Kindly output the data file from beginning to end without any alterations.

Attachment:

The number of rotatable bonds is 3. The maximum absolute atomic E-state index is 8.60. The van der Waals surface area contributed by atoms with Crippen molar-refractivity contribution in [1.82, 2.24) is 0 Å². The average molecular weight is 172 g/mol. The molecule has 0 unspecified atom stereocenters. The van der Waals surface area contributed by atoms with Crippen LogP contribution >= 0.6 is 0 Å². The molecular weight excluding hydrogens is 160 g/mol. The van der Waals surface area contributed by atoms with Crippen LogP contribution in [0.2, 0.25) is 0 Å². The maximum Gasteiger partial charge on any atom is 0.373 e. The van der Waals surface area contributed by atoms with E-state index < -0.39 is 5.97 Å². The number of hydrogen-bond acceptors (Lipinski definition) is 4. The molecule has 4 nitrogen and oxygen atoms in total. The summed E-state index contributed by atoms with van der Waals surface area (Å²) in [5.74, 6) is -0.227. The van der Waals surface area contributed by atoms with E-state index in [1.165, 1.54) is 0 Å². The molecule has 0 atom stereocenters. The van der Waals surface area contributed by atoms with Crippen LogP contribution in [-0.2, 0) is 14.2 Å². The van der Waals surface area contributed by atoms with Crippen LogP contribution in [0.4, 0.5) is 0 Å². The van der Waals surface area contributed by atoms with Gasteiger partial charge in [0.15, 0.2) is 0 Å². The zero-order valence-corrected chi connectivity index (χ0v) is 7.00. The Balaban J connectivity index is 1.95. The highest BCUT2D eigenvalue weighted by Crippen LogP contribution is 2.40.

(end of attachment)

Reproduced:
The number of rotatable bonds is 3. The maximum absolute atomic E-state index is 8.60. The van der Waals surface area contributed by atoms with Crippen molar-refractivity contribution in [1.82, 2.24) is 0 Å². The average molecular weight is 172 g/mol. The molecule has 0 unspecified atom stereocenters. The van der Waals surface area contributed by atoms with Crippen LogP contribution >= 0.6 is 0 Å². The molecular weight excluding hydrogens is 160 g/mol. The van der Waals surface area contributed by atoms with Crippen LogP contribution in [0.2, 0.25) is 0 Å². The maximum Gasteiger partial charge on any atom is 0.373 e. The van der Waals surface area contributed by atoms with E-state index < -0.39 is 5.97 Å². The number of hydrogen-bond acceptors (Lipinski definition) is 4. The molecule has 4 nitrogen and oxygen atoms in total. The summed E-state index contributed by atoms with van der Waals surface area (Å²) in [5.74, 6) is -0.227. The van der Waals surface area contributed by atoms with E-state index in [1.165, 1.54) is 0 Å². The molecule has 0 atom stereocenters. The van der Waals surface area contributed by atoms with Crippen LogP contribution in [-0.2, 0) is 14.2 Å². The van der Waals surface area contributed by atoms with Crippen LogP contribution in [0.4, 0.5) is 0 Å². The van der Waals surface area contributed by atoms with Gasteiger partial charge in [0.15, 0.2) is 0 Å². The zero-order valence-corrected chi connectivity index (χ0v) is 7.00. The Balaban J connectivity index is 1.95. The highest BCUT2D eigenvalue weighted by Crippen LogP contribution is 2.40.